The defining mechanic, however, is the fact you’re not only part-drone, but - apparently - part-droid. Just like all the other factory drones, your trapper-capped hero has an aerial lodged between his shoulder blades, allowing him to interact with various machines via a laser pointer. While early stages permit simple actions (like using the pointer to power various components), others become more intricate, enabling you to manipulate workers and robots to aid your escape. Due to the one-hit-kill system, you’ll likely need to plan these things before entering floors fully, or experiment with different moves to see how much you can get away with. In some ways, Black The Fall reminds of the early Oddworld titles, with trial-and-error and planning becoming important progression tools. Releasing pressure valves to sabotage automated rifles certainly summoned memories of booby-trapping enemies in Abe’s Oddysee – albeit in a way that prioritized atmosphere and tension over challenge. Every so often, the gaps in the rafters show: controls can be sticky or slightly delayed during pacier moments, leading the protagonist to halt momentarily in front of ledges. This can make simple manoeuvres feel fuddly and underpolished, but it’s thankfully mild enough to keep stages navigable with a bit of extra planning. It also helps that Black The Fall is much more forgiving than Oddysee, saving almost continually to ensure deaths never send you more than a few pigeon steps back.
Some puzzles (particularly those later on) can be challenging, but never veer so far into obscurity as to halt progress for very long. Even where experimenting with moves is less of an option (such as during timed sequences), you can work out everything you need to do from visual cues. Almost every screen you encounter includes some poster or other mouthing a general solution; something that leaves little room for segments to stale and atmosphere to decline. This is something that might aggravate if you love a good brainteaser, but as with Limbo and Inside, much of Black The Fall’s appeal lies in its grim sense of character, with some time-based sequences emphasizing the prison-escape narrative with nail biting thrill.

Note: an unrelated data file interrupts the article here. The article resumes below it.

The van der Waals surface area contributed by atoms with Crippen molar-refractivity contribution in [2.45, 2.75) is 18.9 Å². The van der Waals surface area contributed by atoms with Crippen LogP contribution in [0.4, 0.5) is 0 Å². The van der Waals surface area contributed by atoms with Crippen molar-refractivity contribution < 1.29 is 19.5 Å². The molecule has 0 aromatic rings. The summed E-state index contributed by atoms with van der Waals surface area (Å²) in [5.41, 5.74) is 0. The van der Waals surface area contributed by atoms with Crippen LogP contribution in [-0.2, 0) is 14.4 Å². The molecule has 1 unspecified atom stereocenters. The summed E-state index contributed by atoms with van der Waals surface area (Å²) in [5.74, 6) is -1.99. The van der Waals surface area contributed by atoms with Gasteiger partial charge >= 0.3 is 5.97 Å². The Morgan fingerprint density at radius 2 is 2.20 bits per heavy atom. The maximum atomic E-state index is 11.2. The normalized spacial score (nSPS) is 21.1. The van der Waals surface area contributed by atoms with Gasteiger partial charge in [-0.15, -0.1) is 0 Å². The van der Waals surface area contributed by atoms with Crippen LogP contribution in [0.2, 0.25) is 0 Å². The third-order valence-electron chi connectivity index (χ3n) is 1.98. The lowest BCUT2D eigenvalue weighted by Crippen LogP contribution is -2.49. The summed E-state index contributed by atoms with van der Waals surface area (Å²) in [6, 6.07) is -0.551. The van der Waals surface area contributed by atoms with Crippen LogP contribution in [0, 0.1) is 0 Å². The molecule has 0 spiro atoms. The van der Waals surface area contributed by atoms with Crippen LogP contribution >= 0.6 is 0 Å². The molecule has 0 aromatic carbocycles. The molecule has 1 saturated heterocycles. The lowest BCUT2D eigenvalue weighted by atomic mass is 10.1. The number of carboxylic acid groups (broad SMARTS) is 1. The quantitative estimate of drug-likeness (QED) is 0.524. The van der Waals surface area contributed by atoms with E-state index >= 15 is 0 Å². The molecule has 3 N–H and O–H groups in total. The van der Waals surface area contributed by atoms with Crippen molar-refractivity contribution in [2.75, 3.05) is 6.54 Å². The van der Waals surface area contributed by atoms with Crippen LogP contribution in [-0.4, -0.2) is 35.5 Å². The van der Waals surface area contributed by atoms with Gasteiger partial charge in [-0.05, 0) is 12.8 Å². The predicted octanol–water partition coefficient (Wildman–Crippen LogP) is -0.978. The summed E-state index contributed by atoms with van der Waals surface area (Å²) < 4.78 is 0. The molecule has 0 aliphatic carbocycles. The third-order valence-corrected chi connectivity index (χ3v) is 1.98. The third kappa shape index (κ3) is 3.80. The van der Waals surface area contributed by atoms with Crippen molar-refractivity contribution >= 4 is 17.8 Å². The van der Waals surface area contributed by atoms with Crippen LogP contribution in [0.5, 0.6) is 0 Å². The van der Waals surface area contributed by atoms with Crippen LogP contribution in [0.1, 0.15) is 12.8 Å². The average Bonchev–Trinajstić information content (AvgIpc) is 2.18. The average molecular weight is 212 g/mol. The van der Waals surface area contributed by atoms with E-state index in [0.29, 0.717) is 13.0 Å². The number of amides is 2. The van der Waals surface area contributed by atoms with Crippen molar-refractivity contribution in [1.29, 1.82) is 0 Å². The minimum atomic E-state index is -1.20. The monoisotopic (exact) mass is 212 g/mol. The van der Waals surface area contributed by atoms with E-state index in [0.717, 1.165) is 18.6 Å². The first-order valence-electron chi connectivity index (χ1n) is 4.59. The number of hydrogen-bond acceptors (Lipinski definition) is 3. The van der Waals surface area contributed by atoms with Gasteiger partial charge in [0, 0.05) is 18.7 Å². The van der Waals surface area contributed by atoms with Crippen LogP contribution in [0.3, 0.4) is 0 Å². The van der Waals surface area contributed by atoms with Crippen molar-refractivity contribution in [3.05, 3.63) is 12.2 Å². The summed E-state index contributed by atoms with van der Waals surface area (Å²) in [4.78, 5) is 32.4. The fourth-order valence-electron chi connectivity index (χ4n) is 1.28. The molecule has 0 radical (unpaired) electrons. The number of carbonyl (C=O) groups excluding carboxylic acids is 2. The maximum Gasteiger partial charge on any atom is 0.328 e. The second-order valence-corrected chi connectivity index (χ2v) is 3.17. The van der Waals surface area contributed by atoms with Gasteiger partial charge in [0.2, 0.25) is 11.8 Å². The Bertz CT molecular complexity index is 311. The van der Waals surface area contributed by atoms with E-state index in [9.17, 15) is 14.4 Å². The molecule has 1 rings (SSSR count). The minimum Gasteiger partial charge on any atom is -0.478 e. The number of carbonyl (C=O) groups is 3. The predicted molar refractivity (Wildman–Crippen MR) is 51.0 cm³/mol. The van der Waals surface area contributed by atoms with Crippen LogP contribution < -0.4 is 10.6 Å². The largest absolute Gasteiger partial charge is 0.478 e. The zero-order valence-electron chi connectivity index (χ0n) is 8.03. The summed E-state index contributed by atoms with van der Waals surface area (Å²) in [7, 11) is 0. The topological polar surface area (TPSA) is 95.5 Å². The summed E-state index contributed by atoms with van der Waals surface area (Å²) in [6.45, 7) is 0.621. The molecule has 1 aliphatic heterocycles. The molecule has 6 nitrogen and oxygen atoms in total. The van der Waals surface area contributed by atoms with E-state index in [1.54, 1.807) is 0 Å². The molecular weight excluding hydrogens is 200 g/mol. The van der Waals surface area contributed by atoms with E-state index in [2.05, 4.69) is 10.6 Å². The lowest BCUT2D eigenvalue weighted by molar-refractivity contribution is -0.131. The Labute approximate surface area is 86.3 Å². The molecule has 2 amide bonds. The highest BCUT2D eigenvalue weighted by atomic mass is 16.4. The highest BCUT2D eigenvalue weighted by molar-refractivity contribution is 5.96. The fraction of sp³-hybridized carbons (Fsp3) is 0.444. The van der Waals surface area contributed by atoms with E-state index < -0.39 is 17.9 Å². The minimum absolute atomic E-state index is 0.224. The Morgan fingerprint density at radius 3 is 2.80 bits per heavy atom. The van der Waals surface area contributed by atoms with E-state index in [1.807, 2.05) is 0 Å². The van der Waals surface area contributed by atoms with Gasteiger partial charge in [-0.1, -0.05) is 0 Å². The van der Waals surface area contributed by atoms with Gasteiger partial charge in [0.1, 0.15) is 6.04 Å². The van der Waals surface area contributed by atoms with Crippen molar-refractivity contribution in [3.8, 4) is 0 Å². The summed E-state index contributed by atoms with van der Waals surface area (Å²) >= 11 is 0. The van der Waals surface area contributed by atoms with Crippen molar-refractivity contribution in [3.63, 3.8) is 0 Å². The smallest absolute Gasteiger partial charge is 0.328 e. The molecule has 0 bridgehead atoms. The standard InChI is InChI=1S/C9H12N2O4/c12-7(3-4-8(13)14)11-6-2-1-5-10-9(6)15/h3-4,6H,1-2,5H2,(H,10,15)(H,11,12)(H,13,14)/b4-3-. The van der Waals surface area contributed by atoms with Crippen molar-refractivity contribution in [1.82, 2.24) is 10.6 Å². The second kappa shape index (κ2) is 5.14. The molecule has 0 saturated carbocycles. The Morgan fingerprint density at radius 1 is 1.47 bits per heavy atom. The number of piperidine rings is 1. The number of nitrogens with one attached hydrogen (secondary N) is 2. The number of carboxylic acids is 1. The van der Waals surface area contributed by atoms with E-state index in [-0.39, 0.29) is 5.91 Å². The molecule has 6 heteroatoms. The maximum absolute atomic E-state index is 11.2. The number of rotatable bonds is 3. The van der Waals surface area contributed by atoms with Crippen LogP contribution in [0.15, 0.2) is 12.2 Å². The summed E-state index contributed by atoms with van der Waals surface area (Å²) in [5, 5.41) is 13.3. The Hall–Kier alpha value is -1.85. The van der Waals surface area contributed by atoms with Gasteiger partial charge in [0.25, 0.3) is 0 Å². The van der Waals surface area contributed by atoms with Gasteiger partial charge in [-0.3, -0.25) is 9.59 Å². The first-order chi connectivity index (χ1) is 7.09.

While there are few platformers for me today that match the sense of achievement overlaying Abe’s Oddysee, I can’t deny a lot of that achievement was founded upon hours of repeating the same actions, so the fact that Black The Fall merely teases that skittish edge within a more straightforward adventure game might prove attractive if you want a similar plot, without the vein-popping frustration. As a result, the story flows pretty consistently from start to finish - and it’s easily completed within two hours.
Reassuringly, there are isolated moments within Black The Fall that to do well to distance it from its role models. Several moments, for example, make inventive use of binaural audio, requiring use of headphones to guide the protagonist through a pitch-dark boiler room. Elsewhere, sound is kept decidedly undramatic (save for the occasional blare of propagandist anthems to fun-up the daily slog), instead leaving a minimalist, synthetic soundtrack to lend even transition segments an ambient tension.
Black The Fall takes an enjoyable plunge into the depths of Communist dystopia, but claiming it achieves the narrative tension and oddity permeating Inside or Limbo is something of a stretch. Instead, it finds suspense elsewhere, using well-guided puzzles and swift platforming sequences as a mildly-challenging springboard to raise its haunting, semi-political themes.